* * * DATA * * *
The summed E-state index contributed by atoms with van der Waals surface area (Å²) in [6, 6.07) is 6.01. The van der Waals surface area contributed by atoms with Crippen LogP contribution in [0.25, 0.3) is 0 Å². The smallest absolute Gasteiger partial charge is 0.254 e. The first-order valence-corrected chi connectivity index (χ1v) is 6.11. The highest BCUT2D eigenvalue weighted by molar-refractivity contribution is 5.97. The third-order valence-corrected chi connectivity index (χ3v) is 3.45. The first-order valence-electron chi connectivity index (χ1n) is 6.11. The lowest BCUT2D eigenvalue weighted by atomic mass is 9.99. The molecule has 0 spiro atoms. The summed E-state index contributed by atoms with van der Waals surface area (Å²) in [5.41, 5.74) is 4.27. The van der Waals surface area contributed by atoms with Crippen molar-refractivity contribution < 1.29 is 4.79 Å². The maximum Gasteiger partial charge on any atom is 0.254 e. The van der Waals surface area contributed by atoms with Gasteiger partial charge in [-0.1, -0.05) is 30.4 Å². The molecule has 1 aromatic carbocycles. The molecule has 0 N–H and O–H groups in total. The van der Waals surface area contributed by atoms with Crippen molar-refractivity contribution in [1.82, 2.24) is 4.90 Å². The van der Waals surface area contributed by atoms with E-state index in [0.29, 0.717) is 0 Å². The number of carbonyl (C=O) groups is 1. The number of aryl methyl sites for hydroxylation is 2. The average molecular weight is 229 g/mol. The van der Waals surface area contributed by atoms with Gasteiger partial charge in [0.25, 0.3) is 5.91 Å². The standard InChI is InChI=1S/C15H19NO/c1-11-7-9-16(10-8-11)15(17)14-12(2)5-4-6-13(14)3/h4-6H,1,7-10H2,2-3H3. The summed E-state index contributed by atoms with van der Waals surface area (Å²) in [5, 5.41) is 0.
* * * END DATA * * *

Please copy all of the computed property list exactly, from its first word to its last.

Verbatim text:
The summed E-state index contributed by atoms with van der Waals surface area (Å²) in [6, 6.07) is 6.01. The van der Waals surface area contributed by atoms with Crippen LogP contribution in [0.25, 0.3) is 0 Å². The smallest absolute Gasteiger partial charge is 0.254 e. The first-order valence-corrected chi connectivity index (χ1v) is 6.11. The highest BCUT2D eigenvalue weighted by molar-refractivity contribution is 5.97. The third-order valence-corrected chi connectivity index (χ3v) is 3.45. The first-order valence-electron chi connectivity index (χ1n) is 6.11. The lowest BCUT2D eigenvalue weighted by atomic mass is 9.99. The molecule has 0 spiro atoms. The summed E-state index contributed by atoms with van der Waals surface area (Å²) in [5.41, 5.74) is 4.27. The van der Waals surface area contributed by atoms with Crippen molar-refractivity contribution < 1.29 is 4.79 Å². The maximum Gasteiger partial charge on any atom is 0.254 e. The van der Waals surface area contributed by atoms with Gasteiger partial charge in [-0.1, -0.05) is 30.4 Å². The molecule has 1 aromatic carbocycles. The molecule has 0 N–H and O–H groups in total. The van der Waals surface area contributed by atoms with Crippen molar-refractivity contribution in [1.82, 2.24) is 4.90 Å². The van der Waals surface area contributed by atoms with E-state index in [0.29, 0.717) is 0 Å². The number of carbonyl (C=O) groups is 1. The number of aryl methyl sites for hydroxylation is 2. The average molecular weight is 229 g/mol. The van der Waals surface area contributed by atoms with Gasteiger partial charge in [0.25, 0.3) is 5.91 Å². The standard InChI is InChI=1S/C15H19NO/c1-11-7-9-16(10-8-11)15(17)14-12(2)5-4-6-13(14)3/h4-6H,1,7-10H2,2-3H3. The summed E-state index contributed by atoms with van der Waals surface area (Å²) in [5, 5.41) is 0.